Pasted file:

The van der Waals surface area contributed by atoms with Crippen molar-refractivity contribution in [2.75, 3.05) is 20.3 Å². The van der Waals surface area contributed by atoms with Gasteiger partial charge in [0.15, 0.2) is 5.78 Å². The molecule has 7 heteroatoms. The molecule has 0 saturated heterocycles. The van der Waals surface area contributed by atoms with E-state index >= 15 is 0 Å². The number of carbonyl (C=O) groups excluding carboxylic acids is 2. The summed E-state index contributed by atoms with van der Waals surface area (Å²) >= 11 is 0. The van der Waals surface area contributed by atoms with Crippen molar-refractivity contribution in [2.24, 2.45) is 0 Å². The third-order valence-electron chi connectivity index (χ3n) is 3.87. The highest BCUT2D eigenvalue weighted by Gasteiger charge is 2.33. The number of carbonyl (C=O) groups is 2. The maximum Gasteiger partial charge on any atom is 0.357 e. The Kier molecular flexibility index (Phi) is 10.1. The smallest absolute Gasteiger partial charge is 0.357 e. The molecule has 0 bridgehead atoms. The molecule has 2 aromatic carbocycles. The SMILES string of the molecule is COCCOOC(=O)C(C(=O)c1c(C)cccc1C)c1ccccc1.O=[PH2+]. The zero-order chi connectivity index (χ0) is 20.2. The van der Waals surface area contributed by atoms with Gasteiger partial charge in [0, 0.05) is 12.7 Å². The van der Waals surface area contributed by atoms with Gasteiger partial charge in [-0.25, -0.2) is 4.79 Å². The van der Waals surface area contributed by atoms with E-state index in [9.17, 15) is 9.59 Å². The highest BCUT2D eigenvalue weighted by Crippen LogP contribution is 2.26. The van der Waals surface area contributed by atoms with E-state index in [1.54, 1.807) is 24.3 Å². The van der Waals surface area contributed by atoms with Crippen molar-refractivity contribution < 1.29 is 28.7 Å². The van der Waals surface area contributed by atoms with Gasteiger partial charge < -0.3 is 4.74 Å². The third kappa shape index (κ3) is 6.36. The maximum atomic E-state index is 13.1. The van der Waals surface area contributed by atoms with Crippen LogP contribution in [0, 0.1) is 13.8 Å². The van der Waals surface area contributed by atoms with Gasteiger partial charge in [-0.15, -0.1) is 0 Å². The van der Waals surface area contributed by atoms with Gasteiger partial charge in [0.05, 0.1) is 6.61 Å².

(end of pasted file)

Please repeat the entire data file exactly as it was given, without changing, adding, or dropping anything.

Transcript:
The van der Waals surface area contributed by atoms with Crippen molar-refractivity contribution in [2.75, 3.05) is 20.3 Å². The van der Waals surface area contributed by atoms with Gasteiger partial charge in [0.15, 0.2) is 5.78 Å². The molecule has 7 heteroatoms. The molecule has 0 saturated heterocycles. The van der Waals surface area contributed by atoms with E-state index >= 15 is 0 Å². The number of carbonyl (C=O) groups excluding carboxylic acids is 2. The summed E-state index contributed by atoms with van der Waals surface area (Å²) >= 11 is 0. The van der Waals surface area contributed by atoms with Crippen molar-refractivity contribution in [2.24, 2.45) is 0 Å². The third-order valence-electron chi connectivity index (χ3n) is 3.87. The highest BCUT2D eigenvalue weighted by Gasteiger charge is 2.33. The number of carbonyl (C=O) groups is 2. The maximum Gasteiger partial charge on any atom is 0.357 e. The Kier molecular flexibility index (Phi) is 10.1. The smallest absolute Gasteiger partial charge is 0.357 e. The molecule has 0 bridgehead atoms. The molecule has 2 aromatic carbocycles. The SMILES string of the molecule is COCCOOC(=O)C(C(=O)c1c(C)cccc1C)c1ccccc1.O=[PH2+]. The zero-order chi connectivity index (χ0) is 20.2. The van der Waals surface area contributed by atoms with Gasteiger partial charge in [0, 0.05) is 12.7 Å². The van der Waals surface area contributed by atoms with Gasteiger partial charge in [-0.25, -0.2) is 4.79 Å². The van der Waals surface area contributed by atoms with E-state index in [9.17, 15) is 9.59 Å². The highest BCUT2D eigenvalue weighted by Crippen LogP contribution is 2.26. The van der Waals surface area contributed by atoms with E-state index in [1.54, 1.807) is 24.3 Å². The van der Waals surface area contributed by atoms with Crippen molar-refractivity contribution < 1.29 is 28.7 Å². The van der Waals surface area contributed by atoms with Gasteiger partial charge < -0.3 is 4.74 Å². The third kappa shape index (κ3) is 6.36. The maximum atomic E-state index is 13.1. The van der Waals surface area contributed by atoms with Crippen LogP contribution in [0, 0.1) is 13.8 Å². The van der Waals surface area contributed by atoms with Gasteiger partial charge in [-0.15, -0.1) is 0 Å². The van der Waals surface area contributed by atoms with Gasteiger partial charge in [0.05, 0.1) is 6.61 Å².